“Well, the bathroom’s down the hall. That’s the trouble,” she says, leading me out of the room and down the hall. “And whoever’s in there,” she says, glancing back at the pink room, “shares the bathroom with Mike. He’s a nice man. He’s been here for ten years. He doesn’t give anyone any trouble.” She gives me a look.

“I wouldn’t bother him,” I say softly. The bathroom has a claw foot tub and tile everywhere. “It’s nice,” I say, nonchalant. “My last place had a rusty shower with sharp edges you had to watch out for.” I don’t care what she thinks anymore.

She screws her face up. “Rusty?”

“Yes. This bathroom is very nice. Someone will like it very much.”

I don’t know,” she says, now I’m following her back down the hall. “Do you think this will work for you?” she asks.

I’m not good with hiding tears. Whenever someone’s nice, tears just come.

“Yes,” I say.

“Well. All right,” she says at last, with a higher note like it’s against her better judgment, “If you want it, of course.”

“Thank you. I do want it.” I pretend I’m looking at the ceiling to keep my tears in my eyes.

“You’re sure you won’t bring men up here or have parties?”

“No, I don’t have any friends.” I smile, happy to finally say something right, and pretend I just need to rub my eyes.  “I just work and come home and paint.”

She squints at me. “Don’t you ever go out?”


She tilts her head with a sad look. Wrong answer. “Well, maybe once in while, with my sister.”

“Do you have someone to help you with your things?”

“I don’t need help,” I say. “It’s just three boxes. Clothes, books and notebooks, and one box with my paints. They’re in my car.”

“Well. All right.” She presses the skeleton key into my palm, reaches into her skirt pocket and hands me a regular key. “This is for the front door. You won’t have any trouble.”

I need her to say something nice, but instead she turns and leaves. The sting blocks out gladness to get the room, and I feel guilty, like I just took something from her.


I’ve been here at Mrs. Fox’s house a month. You can get so much food in cans–wild rice, sardines, blueberries, peaches. And every night I have a hot fudge sundae for dinner at the Blue Onion up the street, it’s just right, and talk to strangers, and write. And I needed something to study, because I have deep thoughts, and found a book at the thrift store which I figure must be wise because it’s so old. ANATOMY OF MELANCHOLY by Robert Burton. I liked the word “melancholy,” it describes me. And tonight, for the first time ever, I have my own fifth of Jack Daniels. I paid Martin to get it for me. Scott would be proud.

My paints are all out on the small table that I could bring home from the thrift store because of the gold Cadillac, and I have worked on a small portrait of Scott in this room every night, from memory, smoking pot and cigarettes, mixing colors, dabbing in tiny details of shading, sitting in the stuffed rocking chair, with Mrs. Fox somewhere downstairs–I never see her. The picture’s getting better. He’ll be amazed, because it looks so much like him with his intense eyes. It’s just that the picture seems kind of small now. I’ll get bigger canvass boards next time.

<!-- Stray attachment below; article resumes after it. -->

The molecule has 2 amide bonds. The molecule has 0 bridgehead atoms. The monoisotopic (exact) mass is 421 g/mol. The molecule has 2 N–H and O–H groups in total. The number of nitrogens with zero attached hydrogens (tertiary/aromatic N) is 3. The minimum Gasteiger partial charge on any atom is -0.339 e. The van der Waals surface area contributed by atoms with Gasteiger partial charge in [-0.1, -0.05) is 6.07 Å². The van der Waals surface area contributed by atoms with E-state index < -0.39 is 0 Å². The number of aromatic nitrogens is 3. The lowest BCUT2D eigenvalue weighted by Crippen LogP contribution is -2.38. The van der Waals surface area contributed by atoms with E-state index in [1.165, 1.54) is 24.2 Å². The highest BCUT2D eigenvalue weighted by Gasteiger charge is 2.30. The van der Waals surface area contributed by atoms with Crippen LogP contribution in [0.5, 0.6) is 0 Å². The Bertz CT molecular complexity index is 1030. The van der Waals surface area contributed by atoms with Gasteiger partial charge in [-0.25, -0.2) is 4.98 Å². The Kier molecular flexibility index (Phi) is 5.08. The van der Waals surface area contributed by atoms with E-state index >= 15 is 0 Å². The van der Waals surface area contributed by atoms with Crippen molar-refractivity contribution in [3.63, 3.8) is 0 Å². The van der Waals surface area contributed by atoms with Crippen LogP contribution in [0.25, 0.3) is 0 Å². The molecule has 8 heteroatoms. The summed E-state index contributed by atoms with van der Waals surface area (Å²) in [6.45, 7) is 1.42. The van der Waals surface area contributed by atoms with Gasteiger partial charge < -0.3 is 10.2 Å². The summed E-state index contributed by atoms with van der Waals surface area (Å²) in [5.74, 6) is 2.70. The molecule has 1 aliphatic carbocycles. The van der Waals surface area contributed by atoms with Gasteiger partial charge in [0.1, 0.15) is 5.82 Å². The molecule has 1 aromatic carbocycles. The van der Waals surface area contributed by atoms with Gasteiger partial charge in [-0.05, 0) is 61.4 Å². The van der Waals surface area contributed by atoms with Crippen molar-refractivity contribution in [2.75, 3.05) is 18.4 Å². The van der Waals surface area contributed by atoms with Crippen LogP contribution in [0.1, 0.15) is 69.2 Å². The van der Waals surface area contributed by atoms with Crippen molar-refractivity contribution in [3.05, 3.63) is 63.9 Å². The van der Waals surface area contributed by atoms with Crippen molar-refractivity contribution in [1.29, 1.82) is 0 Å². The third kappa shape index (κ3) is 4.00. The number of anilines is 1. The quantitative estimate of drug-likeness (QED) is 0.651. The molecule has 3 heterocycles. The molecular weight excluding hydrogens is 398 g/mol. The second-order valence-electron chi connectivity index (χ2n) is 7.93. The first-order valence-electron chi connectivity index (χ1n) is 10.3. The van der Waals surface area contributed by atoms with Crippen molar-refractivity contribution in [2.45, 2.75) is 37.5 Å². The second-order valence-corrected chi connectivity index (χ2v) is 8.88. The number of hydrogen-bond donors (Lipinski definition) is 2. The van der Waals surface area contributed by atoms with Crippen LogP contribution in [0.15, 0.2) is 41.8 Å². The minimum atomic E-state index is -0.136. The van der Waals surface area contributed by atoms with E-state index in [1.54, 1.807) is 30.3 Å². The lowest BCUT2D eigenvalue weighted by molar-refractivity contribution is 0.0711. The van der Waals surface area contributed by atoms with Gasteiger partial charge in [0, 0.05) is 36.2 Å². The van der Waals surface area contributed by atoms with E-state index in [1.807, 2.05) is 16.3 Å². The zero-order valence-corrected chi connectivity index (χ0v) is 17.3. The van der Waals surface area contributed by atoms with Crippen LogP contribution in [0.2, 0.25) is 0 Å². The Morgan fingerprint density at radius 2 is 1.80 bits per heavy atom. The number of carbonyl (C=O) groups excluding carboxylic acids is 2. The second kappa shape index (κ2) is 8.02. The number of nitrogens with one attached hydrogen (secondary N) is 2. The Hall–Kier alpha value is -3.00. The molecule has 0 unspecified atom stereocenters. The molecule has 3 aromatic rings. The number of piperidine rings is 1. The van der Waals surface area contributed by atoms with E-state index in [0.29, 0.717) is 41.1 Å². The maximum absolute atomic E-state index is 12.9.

I should because I’m a real artist now, because tomorrow I have a real commission. A Black man I met who saw some sketches in my notebook at the Blue Onion, Lawrence, is coming over to get his portrait done in pencil. I told him fifty dollars, and he said, “That sounds like a good price. I’m sure you’ll do a good job.”

I said, “Well, you don’t have to pay if you don’t like it.”

“I’m sure I will. I like your car,” he said when we left the restaurant. “Maybe you’ll let me drive it some time.”

“Sure,” I said, because it’s like we’re friends now, we talked for an hour, and he’s about fifty and really nice, and didn’t try to hit on me.

I’m tired but I just want to have a couple more swigs from my bottle, and be totally relaxed and happy, so I climb up in my bed for that, with the fluffy white bed spread with little white balls and my bottle in hand. But I want a cigarette, only I don’t smoke in bed.

I’m drunk. I like whoever Cato was, because Burton’s book says, “If Cato were drunk, it should be no vice at all to be drunk.” My head swims and it feels good, it feels good to have enough to drink so I don’t feel nervous like I do all day long. And I don’t hate myself like I do all day, except when I’m eating my hot fudge sundae.

This is my room. I swig my bottle and feel pretty good, but I don’t feel totally good. Something’s missing. Something deep that Cato knows but I don’t, I’m thinking. I get glimpses of it sometimes, looking at Van Gogh’s pictures in the museum, and Monet’s, and reading snippets of Mom’s Pierre Teilhard de Chardin. But I want it now. Camus’s Stranger had it for sure. I know–you need a cigarette, then you’ll know the thing you can’t quite feel.  Okay, but don’t fall asleep smoking. Sit up straight.

I light a cigarette. Stay awake.


Therese Duncan has been writing for years and is just beginning to submit for publication. A short story, “The Rope Trick,” appeared in The Ojai Bubble last year. She was invited to read from her novel in progress, LION TAMER, at Word Fest in Ojai in 2012. “Van Gogh’s Cadillac” is a chapter from LION TAMER.